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SPierce
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Chipmunks :(

Several of them have been wrecking havoc in my garden beds. I came home today, to find several of my onion tops chomped :/

AUGH! As soon as I get the rest of the plants in the ground, I'm going to be doing some major reinforcing around the fence to help protect everything so it doesn't get eaten like it did last year. They're the reason I didn't get any cantaloupe- and the only animal that can fit through my fence! :evil: :evil:

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applestar
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Are you sure it's chipmunks?
This area where I'm having problems with them also:
https://www.helpfulgardener.com/forum/viewtopic.php?t=35506
is planted with garlic and onions along the both sides of the path but the chipmunk did not try any of them -- granted it was more interested in the corn.... :evil:

Baby and young bunnies can fit through surprisingly small gaps and they tend to "try" everything even if they're not going to eat it. They just nip them off and spit them out. One year, I watched, helplessly from upstairs window, a young rabbit nip and spit 2 out of 3 Moonflower Vine seedlings that I had started indoors and nurtured for 8 weeks, and waited to plant out until I was absolutely sure of the night time low temperatures. :evil: :evil:

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SPierce
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applestar wrote:Are you sure it's chipmunks?
This area where I'm having problems with them also:
https://www.helpfulgardener.com/forum/viewtopic.php?t=35506
is planted with garlic and onions along the both sides of the path but the chipmunk did not try any of them -- granted it was more interested in the corn.... :evil:

Baby and young bunnies can fit through surprisingly small gaps and they tend to "try" everything even if they're not going to eat it. They just nip them off and spit them out. One year, I watched, helplessly from upstairs window, a young rabbit nip and spit 2 out of 3 Moonflower Vine seedlings that I had started indoors and nurtured for 8 weeks, and waited to plant out until I was absolutely sure of the night time low temperatures. :evil: :evil:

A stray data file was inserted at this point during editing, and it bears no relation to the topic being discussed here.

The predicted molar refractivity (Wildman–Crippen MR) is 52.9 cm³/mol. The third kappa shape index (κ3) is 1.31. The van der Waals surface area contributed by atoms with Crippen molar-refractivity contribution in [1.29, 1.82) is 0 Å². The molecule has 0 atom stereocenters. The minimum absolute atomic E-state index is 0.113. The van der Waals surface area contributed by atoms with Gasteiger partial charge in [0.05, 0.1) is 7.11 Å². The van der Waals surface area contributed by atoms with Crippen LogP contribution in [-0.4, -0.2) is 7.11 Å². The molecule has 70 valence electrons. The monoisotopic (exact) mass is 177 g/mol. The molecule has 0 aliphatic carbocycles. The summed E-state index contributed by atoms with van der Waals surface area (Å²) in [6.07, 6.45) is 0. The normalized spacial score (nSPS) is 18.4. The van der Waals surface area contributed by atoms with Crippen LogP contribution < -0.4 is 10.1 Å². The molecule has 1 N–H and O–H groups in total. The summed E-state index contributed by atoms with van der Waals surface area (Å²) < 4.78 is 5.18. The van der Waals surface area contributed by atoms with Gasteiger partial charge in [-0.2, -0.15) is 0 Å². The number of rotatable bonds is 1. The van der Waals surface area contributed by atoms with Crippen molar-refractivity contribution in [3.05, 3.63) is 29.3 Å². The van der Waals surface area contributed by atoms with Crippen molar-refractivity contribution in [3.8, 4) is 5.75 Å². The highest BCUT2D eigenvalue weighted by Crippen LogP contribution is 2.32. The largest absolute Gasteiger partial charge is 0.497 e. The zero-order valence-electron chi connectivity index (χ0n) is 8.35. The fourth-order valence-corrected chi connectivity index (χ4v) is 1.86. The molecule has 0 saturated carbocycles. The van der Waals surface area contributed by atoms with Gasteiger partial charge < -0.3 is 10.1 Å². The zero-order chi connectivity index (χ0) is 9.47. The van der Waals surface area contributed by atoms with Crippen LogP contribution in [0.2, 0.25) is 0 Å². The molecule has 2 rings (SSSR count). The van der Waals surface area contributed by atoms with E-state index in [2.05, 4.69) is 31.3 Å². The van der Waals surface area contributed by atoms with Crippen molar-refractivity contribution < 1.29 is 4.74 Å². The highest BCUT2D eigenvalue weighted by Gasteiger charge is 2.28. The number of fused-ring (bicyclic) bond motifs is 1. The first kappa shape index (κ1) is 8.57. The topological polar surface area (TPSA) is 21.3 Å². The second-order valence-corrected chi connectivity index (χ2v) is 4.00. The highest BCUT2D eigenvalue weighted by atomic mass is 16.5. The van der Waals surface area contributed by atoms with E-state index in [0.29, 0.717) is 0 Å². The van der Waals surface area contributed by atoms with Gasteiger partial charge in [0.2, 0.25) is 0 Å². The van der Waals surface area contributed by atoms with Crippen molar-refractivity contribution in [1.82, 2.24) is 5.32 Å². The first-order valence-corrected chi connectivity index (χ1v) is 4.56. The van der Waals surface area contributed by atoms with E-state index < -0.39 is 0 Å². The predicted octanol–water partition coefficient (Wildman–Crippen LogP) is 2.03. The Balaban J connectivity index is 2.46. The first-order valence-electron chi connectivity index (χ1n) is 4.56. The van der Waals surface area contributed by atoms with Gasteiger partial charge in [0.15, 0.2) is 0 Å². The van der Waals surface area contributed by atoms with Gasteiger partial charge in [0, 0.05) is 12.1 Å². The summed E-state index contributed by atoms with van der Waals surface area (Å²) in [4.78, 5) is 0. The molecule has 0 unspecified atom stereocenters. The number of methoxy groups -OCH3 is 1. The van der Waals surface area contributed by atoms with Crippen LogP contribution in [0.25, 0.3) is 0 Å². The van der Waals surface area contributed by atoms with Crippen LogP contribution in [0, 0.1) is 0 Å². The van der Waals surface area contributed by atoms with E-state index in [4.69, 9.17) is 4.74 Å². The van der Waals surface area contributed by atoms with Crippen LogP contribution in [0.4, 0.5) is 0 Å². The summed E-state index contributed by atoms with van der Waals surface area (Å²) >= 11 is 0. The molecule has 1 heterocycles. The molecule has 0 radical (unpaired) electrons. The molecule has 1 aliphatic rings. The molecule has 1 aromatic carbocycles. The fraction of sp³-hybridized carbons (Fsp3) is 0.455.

Augh! It's quite possible it's bunnies, too. I didn't think they were big enough to fit, and didn't really see any paw prints anywhere. :evil: :evil: :evil:

I'm sorry about your moonflower vine :( I'm afraid similar is going to happen to my seedlings when I plant them out. I'm going to cry if anything happens to them! SO horrible about the corn, too! I'd be so mad!

Oh, and by the way, i think the seedling in my garden i was so excited over is an oak tree. Whoops! :lol:

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Motion-activated sprinklers? Water blasters? Super-soakers? Heck, water pistols???

If you can actually *see* the varmint, can't you hit it with a good shot of water and make it remember urgent business elsewhere? Or maybe motion-activated sprinklers can make it remember said biz.... :twisted:

Cynthia H.
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SPierce
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cynthia_h wrote:Motion-activated sprinklers? Water blasters? Super-soakers? Heck, water pistols???

If you can actually *see* the varmint, can't you hit it with a good shot of water and make it remember urgent business elsewhere? Or maybe motion-activated sprinklers can make it remember said biz.... :twisted:

Cynthia H.
Sunset Zone 17, USDA Zone 9
Good idea :D

And I haven't actually seen it happen, I'm away from work. I know squirrels are around, too, but I think my fence is too small for them to be able to fit through. I could be wrong. I just have to fence the hell out of everything ! I just don't know how I'm going to manage to be able to get into the garden after the reinforcing!

I also have to figure out a good way to keep the chomping critters away. I'm taking over another section of our yard this year for my pumpkins, gourds and watermelons, and it's right next to a patch of wild raspberries. I have no idea what I'm going to do to keep them (the raspberries) from spreading. I'm going to have enough issues with the kids next door wanting to eat/pick/etc- i don't want the local critters going at it, too!

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TheWaterbug
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SPierce wrote:I also have to figure out a good way to keep the chomping critters away. I'm taking over another section of our yard this year for my pumpkins, gourds and watermelons, and it's right next to a patch of wild raspberries.
This method is completely impractical for anything except large, valuable fruit, but [url=https://www.helpfulgardener.com/forum/viewtopic.php?p=198240#198240]here's what I did to protect my pumpkins[/url] last year.

It worked very, very well, but it can be somewhat labor intensive. I had the whole family in the living room, assembly-line style, "manufacturing" a set of these :D
Sunset 23/USDA 11a, Elev. 783', Frost free since 8,000 BC. Plagued by squirrels, gophers, and peafowl, but coming to terms with it!

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SPierce
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TheWaterbug wrote:
SPierce wrote:I also have to figure out a good way to keep the chomping critters away. I'm taking over another section of our yard this year for my pumpkins, gourds and watermelons, and it's right next to a patch of wild raspberries.